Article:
Is It Possible To Make Soil Renewable?

Is It Possible To Make Soil Renewable?

If the human race is to survive in the long run, this is really an issue that must be addressed.

Soil can be renewable if soil management is prioritized rather than considered as a “good to have.”

By 2050, the world’s population is expected to reach 9 billion people, necessitating a 60% increase in agricultural output worldwide.

This figure is close to 100 percent in Africa, where the majority of the people rely just on soil for shelter and food.

It appears to be an insurmountable undertaking, given that we lose about 36 billion tonnes of soil per year, much of it is destroyed by humans.

Rather than cultivating soil as a valuable natural resource, humanity continues to damage it, with no consideration for the long-term repercussions.

Changes in weather cycles are also degrading and shifting topsoil, frequently in inaccessible or difficult-to-farm places.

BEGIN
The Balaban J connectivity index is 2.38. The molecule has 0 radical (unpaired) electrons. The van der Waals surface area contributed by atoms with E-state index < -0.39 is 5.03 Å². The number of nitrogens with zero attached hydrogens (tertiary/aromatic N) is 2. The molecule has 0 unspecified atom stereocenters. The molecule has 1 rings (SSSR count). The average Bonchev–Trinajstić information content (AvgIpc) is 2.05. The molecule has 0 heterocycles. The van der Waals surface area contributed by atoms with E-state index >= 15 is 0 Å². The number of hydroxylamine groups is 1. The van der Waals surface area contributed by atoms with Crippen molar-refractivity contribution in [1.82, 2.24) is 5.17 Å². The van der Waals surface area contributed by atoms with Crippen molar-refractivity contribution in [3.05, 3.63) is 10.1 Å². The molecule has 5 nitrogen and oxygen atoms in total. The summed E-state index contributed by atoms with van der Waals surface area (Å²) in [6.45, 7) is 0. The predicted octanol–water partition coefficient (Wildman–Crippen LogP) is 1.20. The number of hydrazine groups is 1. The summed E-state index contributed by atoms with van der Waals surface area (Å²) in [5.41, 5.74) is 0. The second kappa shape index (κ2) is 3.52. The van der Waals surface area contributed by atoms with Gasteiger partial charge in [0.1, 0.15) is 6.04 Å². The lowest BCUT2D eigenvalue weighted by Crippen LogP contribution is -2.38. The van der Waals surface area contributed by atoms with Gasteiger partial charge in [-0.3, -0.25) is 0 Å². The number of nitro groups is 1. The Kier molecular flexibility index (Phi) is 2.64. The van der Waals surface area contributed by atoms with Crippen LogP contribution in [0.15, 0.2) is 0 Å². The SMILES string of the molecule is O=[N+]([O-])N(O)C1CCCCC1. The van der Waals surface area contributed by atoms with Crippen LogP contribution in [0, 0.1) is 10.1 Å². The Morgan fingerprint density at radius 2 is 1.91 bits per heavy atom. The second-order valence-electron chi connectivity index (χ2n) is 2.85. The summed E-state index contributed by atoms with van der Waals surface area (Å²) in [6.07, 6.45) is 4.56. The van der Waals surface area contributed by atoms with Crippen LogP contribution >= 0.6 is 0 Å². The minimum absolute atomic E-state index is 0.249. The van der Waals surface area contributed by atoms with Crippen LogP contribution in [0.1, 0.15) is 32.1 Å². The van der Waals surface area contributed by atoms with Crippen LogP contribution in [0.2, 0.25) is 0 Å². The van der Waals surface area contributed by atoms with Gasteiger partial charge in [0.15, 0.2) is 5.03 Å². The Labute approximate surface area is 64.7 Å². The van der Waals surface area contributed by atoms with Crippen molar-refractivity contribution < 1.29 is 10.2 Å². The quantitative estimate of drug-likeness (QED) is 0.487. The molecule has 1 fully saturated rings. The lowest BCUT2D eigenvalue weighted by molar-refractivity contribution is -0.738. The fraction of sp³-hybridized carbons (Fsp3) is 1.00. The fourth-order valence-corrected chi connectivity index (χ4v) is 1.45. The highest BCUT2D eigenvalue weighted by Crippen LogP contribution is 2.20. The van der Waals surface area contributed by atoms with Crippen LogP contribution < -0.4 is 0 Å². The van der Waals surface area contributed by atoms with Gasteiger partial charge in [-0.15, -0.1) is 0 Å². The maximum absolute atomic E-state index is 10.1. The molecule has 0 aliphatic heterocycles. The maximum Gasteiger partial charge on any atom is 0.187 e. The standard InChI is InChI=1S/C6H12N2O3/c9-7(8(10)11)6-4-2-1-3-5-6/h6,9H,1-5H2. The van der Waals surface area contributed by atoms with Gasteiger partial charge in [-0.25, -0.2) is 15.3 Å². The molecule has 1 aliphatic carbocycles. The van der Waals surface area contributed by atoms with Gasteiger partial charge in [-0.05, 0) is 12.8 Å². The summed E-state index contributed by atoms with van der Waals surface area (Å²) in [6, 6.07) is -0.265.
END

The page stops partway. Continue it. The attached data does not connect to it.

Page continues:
What Is Causing Soil Erosion?

Soil erosion is caused by natural factors such as rain and wind. Chemical pollution causes other types of soil erosion.

Deforestation leads to desertification. Poor agricultural practices and overstocking are more big issues.

The good news is that proper agricultural practices such as crop rotation help prevent soil erosion.

Crop rotation is necessary to prevent nutrient depletion in the soil.

Is It Possible To Replace Soil?

Natural replacement of soil occurs all around the world, although it takes thousands of years.

This is significantly lower than the potential during which erosion is losing the key topsoil layers required for plant growth.

Many scientists throughout the world are investigating the prospect of providing extra soil with synthetic soil in large enough numbers to meet our rising population’s demand for plant-based nourishment.